Shifts Squeeze Woodstock Schools

Voting on the Woodstock Union High School District #4 budget will take place by Australian Ballot in each town on Tuesday, during Town Meeting. Budgets for elementary schools in the district’s six towns will be decided on a town-by-town basis.

Woodstock — Cost-saving moves in the face of declining enrollment have led the Woodstock Union High School and Middle School board to propose a budget that cuts nearly a dozen staff members and teachers.

The proposed secondary school budget for the upcoming fiscal year is $11.3 million, about $62,000 less than the current year. However, if the budget is passed, the tax rate related to the union high school district would become $1.68 per $100 of valuation, a 13-cent increase from the current year’s.

Both falling enrollment numbers — a trend that has continued for more than a decade — and fewer federal dollars caused the shifting budget and tax rate, said Jay Leiter, the chairman of the WUHS School Board’s finance committee.

“It’s certainly a good faith effort to stay within a budget range that we’ve been in in the past,” Leiter said.

But the fact that educators are on the chopping block ruffled feathers of Woodstock students and teachers, who came to a School Board meeting last month to voice their concerns with the cuts.

Keri Bristow, the teachers union president, offered an idea to the board: Offer buyout packages and thin the workforce by letting older teachers leave.

“Ultimately, decisions were made, particular positions were selected to be cut and we are all dealing with the outcome of these decisions,” Bristow said at the hearing. “We are not disagreeing with the finance committee or the School Board on the decision to cut spending.”

Because the teachers contract, a new version of which was agreed upon in October, stipulates that less experienced educators get laid off before more seasoned ones, teachers such as Erin Danner, who was named Vermont’s math teacher of the year in 2010, would lose their jobs under the proposed budget.

After several weeks, the board rejected the union’s plea. Leiter said the board is simply following the rules when it comes to who, specifically, is affected.

“That’s totally driven by the teachers’ wishes,” he said. “Our wish would be to match the best teachers with the students who need them. That’s not really permitted in the contract.”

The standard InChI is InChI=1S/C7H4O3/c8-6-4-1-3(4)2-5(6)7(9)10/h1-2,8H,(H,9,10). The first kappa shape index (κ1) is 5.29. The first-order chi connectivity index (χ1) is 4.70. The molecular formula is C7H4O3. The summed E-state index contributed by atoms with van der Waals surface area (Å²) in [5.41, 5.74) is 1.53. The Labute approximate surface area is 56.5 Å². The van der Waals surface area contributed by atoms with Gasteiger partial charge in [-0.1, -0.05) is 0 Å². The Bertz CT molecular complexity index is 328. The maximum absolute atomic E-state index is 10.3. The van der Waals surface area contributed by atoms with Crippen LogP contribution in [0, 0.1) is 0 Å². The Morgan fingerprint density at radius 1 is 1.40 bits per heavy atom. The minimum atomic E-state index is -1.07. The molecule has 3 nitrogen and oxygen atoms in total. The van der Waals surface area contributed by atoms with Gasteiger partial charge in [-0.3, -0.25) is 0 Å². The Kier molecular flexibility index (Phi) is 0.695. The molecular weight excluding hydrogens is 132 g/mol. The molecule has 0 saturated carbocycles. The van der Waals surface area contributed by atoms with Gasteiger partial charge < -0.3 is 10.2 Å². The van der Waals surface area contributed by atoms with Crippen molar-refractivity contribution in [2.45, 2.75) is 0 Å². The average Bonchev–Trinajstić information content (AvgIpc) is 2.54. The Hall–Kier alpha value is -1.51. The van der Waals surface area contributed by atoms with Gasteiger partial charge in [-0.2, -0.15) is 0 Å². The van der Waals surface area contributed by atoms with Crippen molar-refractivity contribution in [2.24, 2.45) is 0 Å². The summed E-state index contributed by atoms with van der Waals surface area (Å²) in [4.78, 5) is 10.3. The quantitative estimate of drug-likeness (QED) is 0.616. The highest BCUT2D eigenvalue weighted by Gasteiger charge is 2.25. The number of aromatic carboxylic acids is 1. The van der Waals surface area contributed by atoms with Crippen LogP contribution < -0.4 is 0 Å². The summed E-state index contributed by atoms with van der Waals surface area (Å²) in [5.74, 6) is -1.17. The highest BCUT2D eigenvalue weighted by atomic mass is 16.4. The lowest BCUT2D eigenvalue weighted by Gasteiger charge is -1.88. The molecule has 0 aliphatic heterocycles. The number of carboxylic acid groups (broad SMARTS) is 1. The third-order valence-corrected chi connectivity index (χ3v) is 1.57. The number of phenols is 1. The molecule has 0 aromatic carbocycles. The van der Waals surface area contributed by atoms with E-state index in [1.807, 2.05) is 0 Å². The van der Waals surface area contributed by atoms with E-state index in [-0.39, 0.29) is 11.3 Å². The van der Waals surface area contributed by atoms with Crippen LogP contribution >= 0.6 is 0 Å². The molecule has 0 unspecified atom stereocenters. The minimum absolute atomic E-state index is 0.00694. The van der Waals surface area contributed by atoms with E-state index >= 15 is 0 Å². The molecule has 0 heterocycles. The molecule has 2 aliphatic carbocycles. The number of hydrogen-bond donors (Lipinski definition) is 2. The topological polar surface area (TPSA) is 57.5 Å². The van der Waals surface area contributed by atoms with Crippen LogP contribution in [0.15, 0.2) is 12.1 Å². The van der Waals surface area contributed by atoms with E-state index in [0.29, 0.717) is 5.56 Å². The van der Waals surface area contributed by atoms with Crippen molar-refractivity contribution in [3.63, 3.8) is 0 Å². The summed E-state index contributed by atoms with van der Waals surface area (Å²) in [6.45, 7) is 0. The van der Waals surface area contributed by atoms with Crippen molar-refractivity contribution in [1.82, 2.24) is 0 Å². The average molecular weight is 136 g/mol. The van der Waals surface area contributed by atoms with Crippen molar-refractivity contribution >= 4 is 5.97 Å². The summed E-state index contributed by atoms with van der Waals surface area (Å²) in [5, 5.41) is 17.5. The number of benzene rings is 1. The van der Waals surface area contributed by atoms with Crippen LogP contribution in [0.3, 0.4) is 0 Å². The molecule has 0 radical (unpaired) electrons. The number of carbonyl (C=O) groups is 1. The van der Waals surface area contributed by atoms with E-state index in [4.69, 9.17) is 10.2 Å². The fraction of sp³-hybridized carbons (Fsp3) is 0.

However, the teachers union was disappointed that an agreement couldn’t be reached.

“We are disappointed and really thought there would be an offer, as the board asked us to give them the proposal,” Bristow wrote last week in an email from Panama, where she was with a school group.

Eleven teachers would be affected by the cuts, Bristow wrote.

Like many Vermont school districts, enrollment numbers have dropped significantly over the past decade-plus in Woodstock. At the high school level, the number of students went from 430 in 2004 to 394 in 2013, an 8.4 percent drop.

“Over the last 10 to 15 years, there’s been a substantial decline,” Leiter said.

That decline has caused the district to have student-teacher ratios below the state recommendation, Leiter said, so cutting positions would bring the school back to state-recommended levels while also producing about $325,000 in budget savings.

He said that, on average, the school has between 13 and 17 children per teacher. The state recommends anywhere between 15 and 25 students per class, depending on their grade level, he said.

One-sixth of the district’s students come from outside of the district, bringing with them tuition money.

“We’ve done whatever we can to attract students, and I think that the pool of attractable students is also declining,” Leiter said. “This was going to happen sooner or later, and it just happened to come together this year.”

Projected K-12 tax rates per $100 of assessed value in each town have Barnard at $1.45, Bridgewater at $1.66, Pomfret at $1.68, Reading at $1.64, Killington at $1.55 and Woodstock at $1.65.

Under those projected rates, all six towns would see tax rate increases, from as little as 5 cents (Killington) to as much as 15 cents (Bridgewater).

Those numbers are based on a projected base per-pupil spending rate of $8,915, which could change if the statewide school property tax goes up. Last week, the Vermont House approved the increase, which would go to 94 cents from 89 cents per $100 of assessed value. The state Senate still needs to weigh in on the bill.

However, when Windsor Central Supervisory Union Finance Director of Finance and Operations Meredith Austin did the math for the high school’s tax rate, she found that the proposed base rate — a $200 increase — wouldn’t affect voters in the school district.

“If you rework the math, it doesn’t really change the projected tax rates we’ve done,” Austin said. “It almost negates itself. It reduces the high school rate by a fraction of a penny.”

Jon Wolper can be reached at or 603-727-3248.